Star Wars: The Clone Wars movie review: a wretched animated spinoff


A wretched animated spinoff of George Lucas’ popular franchise, Star Wars: The Clone Wars does its best to alienate fans of the series by explicitly pandering to a younger audience. 

And yet, the film remains so pretentious – with a backstory so political and needlessly complicated – that I cannot imagine a younger audience embracing this, not unless they’ve seen all the previous films, played the video games, read the novels and comic books, bought the action figures, and slept in the printed bed sheets. And if they’ve done all that, they’ll be disappointed as well.

The Clone Wars takes place in-between these the last two live-action Star Wars films, Attack of the Clones and Revenge of the Sith, as Jedi Anakin Skywalker and Obi-Wan Kenobi are leading an army of clones against the Dark Side’s army of droids. 

More than half of this movie consists of battle scenes, and if you haven’t seen or don’t remember the last two movies you’ll be left in awe as mindless action scene follows mindless action scene; there’s no beginning or end to this war in the film and the reasons for it are never sufficiently delved into. 

But the war is merely an oppressive background to the ridiculous story at the heart of this film that introduces three new characters to the Star Wars universe that, like Jar Jar Binks, you’ll never want to see again. 

First off, there’s cloying young Padawan apprentice Ahsoka Tano, who joins Anakin in the film’s main story thrust: rescuing Jabba the Hutt’s son, who has been kidnapped by dark forces. 

Then there’s Jabba’s son, a little blob with big puppy-dog eyes named Stinky (to be fair, I’m not sure if this is his real name or a nickname given by Ahsoka, but that’s what he’s called for the duration). 

There’s some espionage and double-crossing, and other familiar characters like Yoda, Padmé, Mace Windu and Count Dooku (Samuel L. Jackson and Christopher Lee are two of the few returning cast members to lend their voices to the film), and then there’s Jabba’s uncle, Ziro the Hutt: an effeminate, crossdressing blob who speaks like Truman Capote. No, really.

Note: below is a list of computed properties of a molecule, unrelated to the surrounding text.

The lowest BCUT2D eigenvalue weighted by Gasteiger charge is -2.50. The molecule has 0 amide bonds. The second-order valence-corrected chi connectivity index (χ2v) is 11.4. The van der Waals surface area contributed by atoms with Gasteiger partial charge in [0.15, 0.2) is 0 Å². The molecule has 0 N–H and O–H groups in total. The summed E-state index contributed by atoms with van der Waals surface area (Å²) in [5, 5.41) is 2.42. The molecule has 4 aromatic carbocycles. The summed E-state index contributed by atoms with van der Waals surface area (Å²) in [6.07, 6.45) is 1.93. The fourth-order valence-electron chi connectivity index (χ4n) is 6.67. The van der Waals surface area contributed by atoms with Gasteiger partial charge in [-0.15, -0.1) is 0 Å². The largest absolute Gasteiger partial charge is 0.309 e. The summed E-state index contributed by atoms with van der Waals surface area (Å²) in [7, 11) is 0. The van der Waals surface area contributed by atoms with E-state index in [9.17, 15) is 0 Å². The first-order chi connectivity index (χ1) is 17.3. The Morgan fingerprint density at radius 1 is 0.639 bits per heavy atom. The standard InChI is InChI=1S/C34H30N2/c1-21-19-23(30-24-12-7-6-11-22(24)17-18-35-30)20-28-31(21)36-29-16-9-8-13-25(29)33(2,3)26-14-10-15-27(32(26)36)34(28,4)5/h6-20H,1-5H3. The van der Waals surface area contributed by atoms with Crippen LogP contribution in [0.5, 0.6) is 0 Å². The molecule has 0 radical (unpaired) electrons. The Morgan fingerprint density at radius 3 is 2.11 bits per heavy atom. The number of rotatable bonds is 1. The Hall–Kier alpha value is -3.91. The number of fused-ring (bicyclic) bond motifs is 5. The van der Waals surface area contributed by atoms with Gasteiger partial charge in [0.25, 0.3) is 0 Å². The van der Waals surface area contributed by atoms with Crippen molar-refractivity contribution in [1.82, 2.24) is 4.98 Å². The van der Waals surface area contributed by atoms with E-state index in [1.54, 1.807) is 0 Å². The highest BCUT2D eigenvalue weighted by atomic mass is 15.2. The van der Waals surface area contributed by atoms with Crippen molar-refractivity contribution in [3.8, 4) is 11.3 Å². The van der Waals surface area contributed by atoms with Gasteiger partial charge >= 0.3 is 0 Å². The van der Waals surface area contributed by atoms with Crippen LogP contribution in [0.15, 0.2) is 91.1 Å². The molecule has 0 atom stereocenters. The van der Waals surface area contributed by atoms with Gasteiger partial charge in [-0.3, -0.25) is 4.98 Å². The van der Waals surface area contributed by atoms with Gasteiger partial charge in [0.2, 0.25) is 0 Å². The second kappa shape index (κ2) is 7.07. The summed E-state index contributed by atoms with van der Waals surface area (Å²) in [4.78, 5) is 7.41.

All the politics are fine for an ambitious epic like Dune, but this is a kiddie film that gets more complicated than the original trilogy ever dreamed of. Add to this the endless battle sequences, a tedious number of scenes featuring droids and clones blasting away at each other devoid of any wartime strategy, and the film is truly a chore to sit through.

Animation is a mess: sub-par fluid 3-D computer graphics and a wooden, stilted character design that recalls marionette puppetry and the old Thunderbirds TV show fight with each other for control of the screen. While I appreciate the attempt at something original – any worse and this is standard Saturday morning fare – it just doesn’t work as intended. 

I didn’t see much of Geddy Tartakovsky’s 2-D Star Wars: Clone Wars, which ran in brief segments on the Cartoon Network from 2003-2005, but from what I did see, there was style to spare.

I didn’t much care for the last two Star Wars films, Attack of the Clones and Revenge of the Sith, so I wasn’t expecting much from this animated spinoff. But Clone Wars is quite a jarring departure from the previous entries. It’s not the first time the Star Wars franchise has plumbed these depths (see: The Star Wars Holiday Special), but it’s a real wonder this one made it into cinemas.

Star Wars: The Clone Wars


Jason Pirodsky

Jason Pirodsky

Jason Pirodsky has been writing about the Prague film scene and reviewing films in print and online media since 2005. A member of the Online Film Critics Society, you can also catch his musings on life in Prague at and tips on mindfulness sourced from ancient principles at

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